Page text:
Nash had gone to Herold's home in Stamford on Monday to help her coax the chimp back into the house after he got out, police said. After the animal lunged at Nash when she got out of her car, Herold ran inside to call the police emergency line and returned with a knife.

    After the initial attack, Travis ran away and started roaming Herold's property until police arrived, setting up security so medics could reach the critically injured woman, Conklin said.

    But the chimpanzee returned and went after several of the officers, who retreated into their cars, Conklin said. An officer shot Travis several times after the animal opened the door to his cruiser and started to get in.

    The wounded chimpanzee fled into the house and retreated to his living quarters, where he died.

    Herold, a widow whose daughter was killed in a car accident several years ago, told the Today Show that the incident was "a freak thing."

    She said Travis "couldn't have been more my son than if I gave birth to him," and rejected criticism that chimpanzees are inappropriate pets.

    "It's a horrible thing, but I'm not a horrible person and he's not a horrible chimp." she said.

    The unexplained attack was uncharacteristic of Travis, a veteran of TV commercials who could eat at the table, drink wine from a stemmed glass, use the toilet, and dress and bathe himself.

    Don Mecca, a family friend from Colchester, New York, said Herold fed the chimp steak, lobster, ice cream and Italian food.

    Travis brushed his teeth with a Water Pik, logged on to a computer to look at photos and channel-surfed television with the remote control.

    Colleen McCann, a primatologist at the Bronx Zoo, said chimpanzees are unpredictable and dangerous even after living among humans for years.

    "I don't know the effects of Lyme disease on chimpanzees, but I will say that it's deceiving to think that if any animal is, quote-unquote, well-behaved around humans that means there is no risk involved to humans for potential outbursts of behavior," she said. "They are unpredictable, and in instances like this you cannot control that behavior or prevent it from happening if it is in a private home."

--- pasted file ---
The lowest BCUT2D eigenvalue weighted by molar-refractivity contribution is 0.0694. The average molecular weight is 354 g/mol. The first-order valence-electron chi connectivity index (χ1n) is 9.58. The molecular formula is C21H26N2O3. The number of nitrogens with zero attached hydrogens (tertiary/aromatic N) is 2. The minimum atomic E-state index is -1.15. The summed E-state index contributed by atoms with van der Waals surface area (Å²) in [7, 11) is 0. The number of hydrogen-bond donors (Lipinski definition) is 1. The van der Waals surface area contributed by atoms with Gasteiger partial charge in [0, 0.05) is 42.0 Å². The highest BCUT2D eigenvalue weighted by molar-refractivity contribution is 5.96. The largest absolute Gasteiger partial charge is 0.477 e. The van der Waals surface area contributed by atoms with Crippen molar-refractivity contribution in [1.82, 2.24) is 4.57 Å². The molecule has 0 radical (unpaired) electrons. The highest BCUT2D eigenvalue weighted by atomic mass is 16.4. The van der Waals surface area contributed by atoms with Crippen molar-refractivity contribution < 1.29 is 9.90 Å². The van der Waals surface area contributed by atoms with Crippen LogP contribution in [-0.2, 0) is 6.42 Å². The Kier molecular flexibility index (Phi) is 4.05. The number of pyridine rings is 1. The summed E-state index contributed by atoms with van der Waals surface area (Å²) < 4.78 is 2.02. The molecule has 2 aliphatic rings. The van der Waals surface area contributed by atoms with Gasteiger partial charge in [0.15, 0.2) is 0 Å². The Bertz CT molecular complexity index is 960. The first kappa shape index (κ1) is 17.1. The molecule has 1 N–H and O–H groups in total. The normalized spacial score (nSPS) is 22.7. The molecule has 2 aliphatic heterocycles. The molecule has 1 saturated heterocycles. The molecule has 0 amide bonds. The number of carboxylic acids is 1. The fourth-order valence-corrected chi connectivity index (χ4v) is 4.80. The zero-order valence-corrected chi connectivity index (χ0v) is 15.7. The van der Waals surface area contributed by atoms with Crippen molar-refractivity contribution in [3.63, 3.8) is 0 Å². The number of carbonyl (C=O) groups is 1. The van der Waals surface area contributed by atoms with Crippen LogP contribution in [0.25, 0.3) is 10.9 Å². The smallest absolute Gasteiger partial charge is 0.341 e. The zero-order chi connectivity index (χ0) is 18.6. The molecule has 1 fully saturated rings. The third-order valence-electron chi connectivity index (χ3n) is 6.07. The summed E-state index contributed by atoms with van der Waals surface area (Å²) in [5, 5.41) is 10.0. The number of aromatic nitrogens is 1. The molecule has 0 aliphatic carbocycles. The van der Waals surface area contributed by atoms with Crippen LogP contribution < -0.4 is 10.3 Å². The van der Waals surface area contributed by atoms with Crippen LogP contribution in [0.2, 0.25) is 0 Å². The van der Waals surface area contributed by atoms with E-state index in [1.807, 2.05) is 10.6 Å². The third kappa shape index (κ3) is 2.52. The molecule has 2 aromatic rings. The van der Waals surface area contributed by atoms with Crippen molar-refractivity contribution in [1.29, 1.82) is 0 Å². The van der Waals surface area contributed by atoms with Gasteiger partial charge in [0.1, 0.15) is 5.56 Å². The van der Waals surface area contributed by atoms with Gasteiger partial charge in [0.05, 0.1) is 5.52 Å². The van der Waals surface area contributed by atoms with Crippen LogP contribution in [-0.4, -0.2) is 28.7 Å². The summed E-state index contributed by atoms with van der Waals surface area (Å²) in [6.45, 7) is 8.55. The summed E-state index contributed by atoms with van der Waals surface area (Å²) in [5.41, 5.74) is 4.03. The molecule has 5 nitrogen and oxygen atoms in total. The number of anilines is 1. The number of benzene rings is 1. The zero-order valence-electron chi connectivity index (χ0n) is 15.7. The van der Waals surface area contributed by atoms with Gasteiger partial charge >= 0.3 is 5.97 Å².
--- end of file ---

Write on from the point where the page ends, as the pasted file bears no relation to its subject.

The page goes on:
When he was younger, Travis starred in TV commercials for Old Navy and Coca-Cola, made an appearance on the "Maury Povich Show" and took part in a television pilot, according to a 2003 story in The Advocate newspaper of Stamford.

    .....


    By John Christoffersen, AP

    Wednesday, 18 February 2009
    http://www.independent.co.uk/news/w...-chimpanzee-is-killing-my-friend-1625557.html
  5. Stephenwolf
    Re: What is 'Xanax laced tea'?

    it seemed so to me as well, but the OP seemed confused on it all so i answered the question.
  6. polidelaiko
    Re: What is 'Xanax laced tea'?

    It seems that the xanax didn't calm the monkey very much....
  7. Stephenwolf
    Re: What is 'Xanax laced tea'?

    the lady has taken back the xanax part... she now saysshe didn't give the chimp any.
  8. Potter
    Re: What is 'Xanax laced tea'?

    Slipping the chimp a micky. Would YOU want to put a pill in the mouth of an upset chimp? Have you seen their fangs? A chimp can severely fuck a person up.
  9. pinksox
    Re: What is 'Xanax laced tea'?

    Many human drugs can have paradoxical, untoward (unwanted and unpredictable) effects in other species... even closely-related ones.